Reconsidering Open Tact Ten Lessons From Its History - PowerPoint PPT Presentation

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Reconsidering Open Tact Ten Lessons From Its History

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Reconsidering Open Tact Ten Lessons From Its History

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  1. Re-Thinking Public DiplomacyTen Lessons From Its History Nick Cull University of Southern California

  2. USIA • Founded by Eisenhower in 1953 • Built from State, Marshall Plan & OWI • Included Film, Radio, TV & Publications • Embassy information centers & libraries • Achievements astonishing • Cold War won FOR the free market but NOT won BY the free market media… • ‘Consolidated’ back into State in 1999 • Lost its academic support structure

  3. Advocacy Cultural Diplomacy State Sponsored News Psychological Warfare in Ancient Greece in the Roman Republic in Medieval Germany as old as War Paint 1: The Practices are OLD Consistent Lessons: I. The power of PD as a multiplier II. The importance of credibility III. The danger of the unintended consequence IV. Need for analysis & supply-side study

  4. 2. The Term in NEW • Coined 1965 by Edmund Gullion, • Embraced by USIA • Better than Propaganda or Information • Argument for expansion • Argument for professional respect • NOT used elsewhere till 1990s… • NEW PD goes beyond govt. to include international CULTURAL RELATIONS • MOVING beyond the past…

  5. 3. The US is Sceptical… • Feared like a standing army • Justified only in emergency • US prefers commerce/philanthropy • LACKS a major constituency • PLENTY of natural rivals • Often VENUE for domestic struggles. • NEEDED its Advisory Commission • Needs advocates today…

  6. 4. The Cold War was Anomalous • US PD born of WWII & New Deal liberalism • KEY FACTOR threat of Communism • NEVER fully accepted on Hill • Actually a dimension rather than a crisis tool • US PD hostage to the end of Cold War… • Beware of arguments based on War on Terror • Second Chance to build on the best practice • Opportunity to get it RIGHT

  7. 5. Its Elements Are Contradictory • Advocacy, Culture, & News agendas clash • Field & Washington can clash • Contradictory agendas guarantee tensions • Tensions guarantee external spill over into press • VOA divided Journo v. Lang. v. FSO v. Admin. • News, Advocacy & Culture can harm each other • Answer = firewalls (like VOA charter) • Needs advocacy for elements as well as whole

  8. 6. It is very ‘Leader Sensitive’ • Newcomer to bureaucratic hierarchy • Responsibilities ‘tread on toes’ • Starts from position of weakness • Tendency to attract criticism • Need a special sort of leader • Need direct link to White House • NEED C. D. Jackson or Charles Z. Wick • HAVE USoS w/o management capacity • NEED intervention at campaign level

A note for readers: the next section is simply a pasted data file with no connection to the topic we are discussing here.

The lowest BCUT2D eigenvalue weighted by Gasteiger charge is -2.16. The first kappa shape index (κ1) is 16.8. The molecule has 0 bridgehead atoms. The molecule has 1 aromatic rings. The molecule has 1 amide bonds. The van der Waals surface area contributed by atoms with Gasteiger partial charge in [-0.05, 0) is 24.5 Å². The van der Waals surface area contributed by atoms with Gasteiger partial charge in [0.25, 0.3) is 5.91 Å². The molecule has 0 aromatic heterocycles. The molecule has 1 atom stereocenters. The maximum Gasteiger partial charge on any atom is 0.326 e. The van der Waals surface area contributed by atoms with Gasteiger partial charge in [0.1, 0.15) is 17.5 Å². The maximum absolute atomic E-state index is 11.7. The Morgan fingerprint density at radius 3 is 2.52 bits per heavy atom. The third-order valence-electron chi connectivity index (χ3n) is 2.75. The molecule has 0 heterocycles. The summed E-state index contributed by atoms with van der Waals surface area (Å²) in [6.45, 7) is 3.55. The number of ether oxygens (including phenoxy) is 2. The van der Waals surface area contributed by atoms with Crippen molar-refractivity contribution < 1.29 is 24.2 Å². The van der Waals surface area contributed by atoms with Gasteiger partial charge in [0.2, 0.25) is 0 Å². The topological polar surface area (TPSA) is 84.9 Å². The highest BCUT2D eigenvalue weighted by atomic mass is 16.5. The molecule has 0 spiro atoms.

9. 7. It is NOT separate from Foreign Policy • NOT a ‘magic bullet’ to ‘move the needle’ • CAN’T save a flawed policy • CAN’T dodge the audience’s agenda • MUST have in-put UP the policy chain • NEEDS a mandated seat on NSC • OTHERWISE cleaning-up after the parade • NEEDS to be figured into policy equation

  10. 8. BUT PD is distinct • Needs career path & valued staff • Needs nurture of special & diverse skills • Original staff recruited ‘mid career’ • Needs bank of experience • Needs attention to parallel practices • Needs professional career development • Needs scholarly analysis and advocacy • Needs restored role of Academic support

  11. 9. Not all messages are intended • Excellent work can come from small things • Excellent work can be undone by bad policy • Beware of the unintended consequence • Foreign Students need especial care • Showing AND Telling (case of Watergate) • Need for sustained analysis • Need to think outside the box • Watch for missed opportunities

  12. 10. There must be mutuality • Goal = better relationship • Need BOTH sides speaking • Need BOTH sides respectful • Need BOTH open to being changed • West needs to LEARN to listen • Need PD from THEM to US • Need develop THEIR PD • Obvious role for USC’s Center

  13. The Present Crisis • Danger of short term-ism • Inadequate structure @ State • Under investment & ‘trade offs’ • Spill-over of security concerns • Misapplication of lessons of the past • Iraq 2005 is not Germany or Japan, 1946 • Middle East 2005 is not Eastern Europe, 1988 • Can always reach for a new generation… • Potential of expanded NED

  14. New competitors New alliances New opportunities New players New methods New ways of living China Europe Iran NGOs Internet etc ‘Ampersands’ The Future “In this great future, you can’t forget your past…” Value in studying the history of PD